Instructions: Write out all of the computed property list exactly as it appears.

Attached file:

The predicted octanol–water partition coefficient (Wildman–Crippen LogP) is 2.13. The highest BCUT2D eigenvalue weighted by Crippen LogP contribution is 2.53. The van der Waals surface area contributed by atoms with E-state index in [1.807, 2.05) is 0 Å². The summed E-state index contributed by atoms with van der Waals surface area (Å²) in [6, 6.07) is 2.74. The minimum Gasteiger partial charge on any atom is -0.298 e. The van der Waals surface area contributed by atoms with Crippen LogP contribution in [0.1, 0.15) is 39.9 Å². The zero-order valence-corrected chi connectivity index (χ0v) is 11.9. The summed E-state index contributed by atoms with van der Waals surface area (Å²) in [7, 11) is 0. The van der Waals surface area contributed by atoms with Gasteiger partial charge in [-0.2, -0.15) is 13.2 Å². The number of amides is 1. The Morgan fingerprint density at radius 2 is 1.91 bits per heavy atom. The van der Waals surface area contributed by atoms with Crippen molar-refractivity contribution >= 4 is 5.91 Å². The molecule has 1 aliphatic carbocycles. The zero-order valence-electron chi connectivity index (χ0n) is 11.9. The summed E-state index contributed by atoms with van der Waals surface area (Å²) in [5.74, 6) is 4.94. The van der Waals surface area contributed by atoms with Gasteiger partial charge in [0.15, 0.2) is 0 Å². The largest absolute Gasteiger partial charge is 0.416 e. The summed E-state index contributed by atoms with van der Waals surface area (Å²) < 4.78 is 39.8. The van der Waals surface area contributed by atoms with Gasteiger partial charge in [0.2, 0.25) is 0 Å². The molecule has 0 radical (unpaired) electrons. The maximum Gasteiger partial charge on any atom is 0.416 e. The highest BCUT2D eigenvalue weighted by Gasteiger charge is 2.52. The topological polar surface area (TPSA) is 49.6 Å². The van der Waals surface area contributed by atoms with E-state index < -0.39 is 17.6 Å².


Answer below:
The predicted octanol–water partition coefficient (Wildman–Crippen LogP) is 2.13. The highest BCUT2D eigenvalue weighted by Crippen LogP contribution is 2.53. The van der Waals surface area contributed by atoms with E-state index in [1.807, 2.05) is 0 Å². The summed E-state index contributed by atoms with van der Waals surface area (Å²) in [6, 6.07) is 2.74. The minimum Gasteiger partial charge on any atom is -0.298 e. The van der Waals surface area contributed by atoms with Crippen LogP contribution in [0.1, 0.15) is 39.9 Å². The zero-order valence-corrected chi connectivity index (χ0v) is 11.9. The summed E-state index contributed by atoms with van der Waals surface area (Å²) in [7, 11) is 0. The van der Waals surface area contributed by atoms with Gasteiger partial charge in [-0.2, -0.15) is 13.2 Å². The number of amides is 1. The Morgan fingerprint density at radius 2 is 1.91 bits per heavy atom. The van der Waals surface area contributed by atoms with Crippen molar-refractivity contribution >= 4 is 5.91 Å². The molecule has 1 aliphatic carbocycles. The zero-order valence-electron chi connectivity index (χ0n) is 11.9. The summed E-state index contributed by atoms with van der Waals surface area (Å²) in [5.74, 6) is 4.94. The van der Waals surface area contributed by atoms with Gasteiger partial charge in [0.15, 0.2) is 0 Å². The largest absolute Gasteiger partial charge is 0.416 e. The summed E-state index contributed by atoms with van der Waals surface area (Å²) < 4.78 is 39.8. The van der Waals surface area contributed by atoms with Gasteiger partial charge in [0.2, 0.25) is 0 Å². The molecule has 0 radical (unpaired) electrons. The maximum Gasteiger partial charge on any atom is 0.416 e. The highest BCUT2D eigenvalue weighted by Gasteiger charge is 2.52. The topological polar surface area (TPSA) is 49.6 Å². The van der Waals surface area contributed by atoms with E-state index < -0.39 is 17.6 Å².